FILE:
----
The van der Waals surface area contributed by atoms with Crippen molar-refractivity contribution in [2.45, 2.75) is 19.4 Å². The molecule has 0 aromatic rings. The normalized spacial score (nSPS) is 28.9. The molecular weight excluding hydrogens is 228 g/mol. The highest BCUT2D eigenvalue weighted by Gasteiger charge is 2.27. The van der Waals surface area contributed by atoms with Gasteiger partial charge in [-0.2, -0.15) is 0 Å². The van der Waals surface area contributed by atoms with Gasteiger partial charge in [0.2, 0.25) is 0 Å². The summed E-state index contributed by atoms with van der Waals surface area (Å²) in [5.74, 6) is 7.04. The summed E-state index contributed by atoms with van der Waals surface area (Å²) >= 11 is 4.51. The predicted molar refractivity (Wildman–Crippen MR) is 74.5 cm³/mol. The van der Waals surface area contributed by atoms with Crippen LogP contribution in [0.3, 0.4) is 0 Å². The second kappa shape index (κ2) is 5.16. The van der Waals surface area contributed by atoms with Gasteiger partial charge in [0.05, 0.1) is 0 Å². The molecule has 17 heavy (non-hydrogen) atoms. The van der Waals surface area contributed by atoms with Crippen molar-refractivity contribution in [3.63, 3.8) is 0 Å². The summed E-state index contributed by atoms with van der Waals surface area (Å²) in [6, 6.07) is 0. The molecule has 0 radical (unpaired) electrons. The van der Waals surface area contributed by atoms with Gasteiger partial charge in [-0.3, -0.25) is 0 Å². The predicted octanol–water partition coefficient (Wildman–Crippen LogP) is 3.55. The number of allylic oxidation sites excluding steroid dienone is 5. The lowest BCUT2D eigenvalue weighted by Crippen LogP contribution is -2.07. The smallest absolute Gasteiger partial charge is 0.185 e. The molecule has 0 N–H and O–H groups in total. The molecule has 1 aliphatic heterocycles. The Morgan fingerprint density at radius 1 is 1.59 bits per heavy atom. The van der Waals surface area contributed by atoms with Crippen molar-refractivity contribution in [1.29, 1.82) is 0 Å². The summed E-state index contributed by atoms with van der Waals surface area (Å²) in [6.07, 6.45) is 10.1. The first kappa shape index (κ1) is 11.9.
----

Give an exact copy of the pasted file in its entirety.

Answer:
The van der Waals surface area contributed by atoms with Crippen molar-refractivity contribution in [2.45, 2.75) is 19.4 Å². The molecule has 0 aromatic rings. The normalized spacial score (nSPS) is 28.9. The molecular weight excluding hydrogens is 228 g/mol. The highest BCUT2D eigenvalue weighted by Gasteiger charge is 2.27. The van der Waals surface area contributed by atoms with Gasteiger partial charge in [-0.2, -0.15) is 0 Å². The van der Waals surface area contributed by atoms with Gasteiger partial charge in [0.2, 0.25) is 0 Å². The summed E-state index contributed by atoms with van der Waals surface area (Å²) in [5.74, 6) is 7.04. The summed E-state index contributed by atoms with van der Waals surface area (Å²) >= 11 is 4.51. The predicted molar refractivity (Wildman–Crippen MR) is 74.5 cm³/mol. The van der Waals surface area contributed by atoms with Crippen LogP contribution in [0.3, 0.4) is 0 Å². The second kappa shape index (κ2) is 5.16. The van der Waals surface area contributed by atoms with Gasteiger partial charge in [0.05, 0.1) is 0 Å². The molecule has 17 heavy (non-hydrogen) atoms. The van der Waals surface area contributed by atoms with Crippen molar-refractivity contribution in [3.63, 3.8) is 0 Å². The summed E-state index contributed by atoms with van der Waals surface area (Å²) in [6, 6.07) is 0. The molecule has 0 radical (unpaired) electrons. The van der Waals surface area contributed by atoms with Gasteiger partial charge in [-0.3, -0.25) is 0 Å². The predicted octanol–water partition coefficient (Wildman–Crippen LogP) is 3.55. The number of allylic oxidation sites excluding steroid dienone is 5. The lowest BCUT2D eigenvalue weighted by Crippen LogP contribution is -2.07. The smallest absolute Gasteiger partial charge is 0.185 e. The molecule has 0 N–H and O–H groups in total. The molecule has 1 aliphatic heterocycles. The Morgan fingerprint density at radius 1 is 1.59 bits per heavy atom. The van der Waals surface area contributed by atoms with Crippen molar-refractivity contribution in [1.29, 1.82) is 0 Å². The summed E-state index contributed by atoms with van der Waals surface area (Å²) in [6.07, 6.45) is 10.1. The first kappa shape index (κ1) is 11.9.